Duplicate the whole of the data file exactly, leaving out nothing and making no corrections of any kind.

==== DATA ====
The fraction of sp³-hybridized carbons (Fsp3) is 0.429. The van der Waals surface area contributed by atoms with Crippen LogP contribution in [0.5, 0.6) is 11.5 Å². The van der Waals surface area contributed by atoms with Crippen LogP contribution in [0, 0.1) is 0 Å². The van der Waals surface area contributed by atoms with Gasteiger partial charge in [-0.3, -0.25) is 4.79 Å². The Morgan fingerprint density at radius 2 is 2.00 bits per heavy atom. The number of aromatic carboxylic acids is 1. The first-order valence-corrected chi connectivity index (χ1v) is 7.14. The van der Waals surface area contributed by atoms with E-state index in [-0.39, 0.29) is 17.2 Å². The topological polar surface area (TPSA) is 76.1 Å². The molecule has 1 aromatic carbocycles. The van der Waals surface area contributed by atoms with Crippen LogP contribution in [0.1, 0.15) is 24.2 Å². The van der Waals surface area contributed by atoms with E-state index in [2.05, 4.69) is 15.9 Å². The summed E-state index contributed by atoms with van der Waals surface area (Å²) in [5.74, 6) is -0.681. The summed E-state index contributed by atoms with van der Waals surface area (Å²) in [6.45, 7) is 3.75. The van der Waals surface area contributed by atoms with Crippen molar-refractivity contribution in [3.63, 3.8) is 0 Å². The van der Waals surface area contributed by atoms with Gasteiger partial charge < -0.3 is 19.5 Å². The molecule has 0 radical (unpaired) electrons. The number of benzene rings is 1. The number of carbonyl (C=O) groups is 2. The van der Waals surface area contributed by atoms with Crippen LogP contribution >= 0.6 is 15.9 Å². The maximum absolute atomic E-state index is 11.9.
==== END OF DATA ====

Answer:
The fraction of sp³-hybridized carbons (Fsp3) is 0.429. The van der Waals surface area contributed by atoms with Crippen LogP contribution in [0.5, 0.6) is 11.5 Å². The van der Waals surface area contributed by atoms with Crippen LogP contribution in [0, 0.1) is 0 Å². The van der Waals surface area contributed by atoms with Gasteiger partial charge in [-0.3, -0.25) is 4.79 Å². The Morgan fingerprint density at radius 2 is 2.00 bits per heavy atom. The number of aromatic carboxylic acids is 1. The first-order valence-corrected chi connectivity index (χ1v) is 7.14. The van der Waals surface area contributed by atoms with E-state index in [-0.39, 0.29) is 17.2 Å². The topological polar surface area (TPSA) is 76.1 Å². The molecule has 1 aromatic carbocycles. The van der Waals surface area contributed by atoms with Crippen LogP contribution in [0.1, 0.15) is 24.2 Å². The van der Waals surface area contributed by atoms with E-state index in [2.05, 4.69) is 15.9 Å². The summed E-state index contributed by atoms with van der Waals surface area (Å²) in [5.74, 6) is -0.681. The summed E-state index contributed by atoms with van der Waals surface area (Å²) in [6.45, 7) is 3.75. The van der Waals surface area contributed by atoms with Crippen molar-refractivity contribution in [3.63, 3.8) is 0 Å². The van der Waals surface area contributed by atoms with Gasteiger partial charge < -0.3 is 19.5 Å². The molecule has 0 radical (unpaired) electrons. The number of benzene rings is 1. The number of carbonyl (C=O) groups is 2. The van der Waals surface area contributed by atoms with Crippen LogP contribution >= 0.6 is 15.9 Å². The maximum absolute atomic E-state index is 11.9.